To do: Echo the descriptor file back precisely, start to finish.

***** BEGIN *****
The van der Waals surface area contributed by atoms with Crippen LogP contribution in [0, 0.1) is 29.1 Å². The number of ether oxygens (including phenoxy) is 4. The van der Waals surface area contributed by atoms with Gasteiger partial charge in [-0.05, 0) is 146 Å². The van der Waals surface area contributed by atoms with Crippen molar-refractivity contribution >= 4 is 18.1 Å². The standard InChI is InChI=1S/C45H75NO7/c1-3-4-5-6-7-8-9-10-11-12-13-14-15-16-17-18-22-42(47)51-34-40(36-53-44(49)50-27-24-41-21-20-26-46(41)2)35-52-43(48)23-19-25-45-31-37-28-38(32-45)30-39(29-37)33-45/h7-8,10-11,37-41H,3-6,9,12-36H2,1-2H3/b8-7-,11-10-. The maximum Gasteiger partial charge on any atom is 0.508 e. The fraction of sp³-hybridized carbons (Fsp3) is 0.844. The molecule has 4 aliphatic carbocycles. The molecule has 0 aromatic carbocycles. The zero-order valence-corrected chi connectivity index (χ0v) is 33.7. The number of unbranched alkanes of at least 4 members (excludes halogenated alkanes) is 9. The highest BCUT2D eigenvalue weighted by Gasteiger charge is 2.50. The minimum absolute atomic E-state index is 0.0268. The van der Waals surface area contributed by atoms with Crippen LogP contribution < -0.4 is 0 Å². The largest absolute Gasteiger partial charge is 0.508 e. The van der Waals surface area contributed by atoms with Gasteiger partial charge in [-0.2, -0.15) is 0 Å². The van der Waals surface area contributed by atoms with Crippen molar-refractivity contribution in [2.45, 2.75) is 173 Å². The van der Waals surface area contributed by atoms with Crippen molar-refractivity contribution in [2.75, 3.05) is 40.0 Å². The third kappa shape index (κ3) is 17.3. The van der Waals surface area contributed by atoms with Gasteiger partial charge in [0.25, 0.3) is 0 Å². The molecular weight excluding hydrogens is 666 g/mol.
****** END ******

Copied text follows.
The van der Waals surface area contributed by atoms with Crippen LogP contribution in [0, 0.1) is 29.1 Å². The number of ether oxygens (including phenoxy) is 4. The van der Waals surface area contributed by atoms with Gasteiger partial charge in [-0.05, 0) is 146 Å². The van der Waals surface area contributed by atoms with Crippen molar-refractivity contribution >= 4 is 18.1 Å². The standard InChI is InChI=1S/C45H75NO7/c1-3-4-5-6-7-8-9-10-11-12-13-14-15-16-17-18-22-42(47)51-34-40(36-53-44(49)50-27-24-41-21-20-26-46(41)2)35-52-43(48)23-19-25-45-31-37-28-38(32-45)30-39(29-37)33-45/h7-8,10-11,37-41H,3-6,9,12-36H2,1-2H3/b8-7-,11-10-. The maximum Gasteiger partial charge on any atom is 0.508 e. The fraction of sp³-hybridized carbons (Fsp3) is 0.844. The molecule has 4 aliphatic carbocycles. The molecule has 0 aromatic carbocycles. The zero-order valence-corrected chi connectivity index (χ0v) is 33.7. The number of unbranched alkanes of at least 4 members (excludes halogenated alkanes) is 9. The highest BCUT2D eigenvalue weighted by Gasteiger charge is 2.50. The minimum absolute atomic E-state index is 0.0268. The van der Waals surface area contributed by atoms with Crippen LogP contribution < -0.4 is 0 Å². The largest absolute Gasteiger partial charge is 0.508 e. The van der Waals surface area contributed by atoms with Gasteiger partial charge in [-0.2, -0.15) is 0 Å². The van der Waals surface area contributed by atoms with Crippen molar-refractivity contribution in [2.45, 2.75) is 173 Å². The van der Waals surface area contributed by atoms with Crippen molar-refractivity contribution in [2.75, 3.05) is 40.0 Å². The third kappa shape index (κ3) is 17.3. The van der Waals surface area contributed by atoms with Gasteiger partial charge in [0.25, 0.3) is 0 Å². The molecular weight excluding hydrogens is 666 g/mol.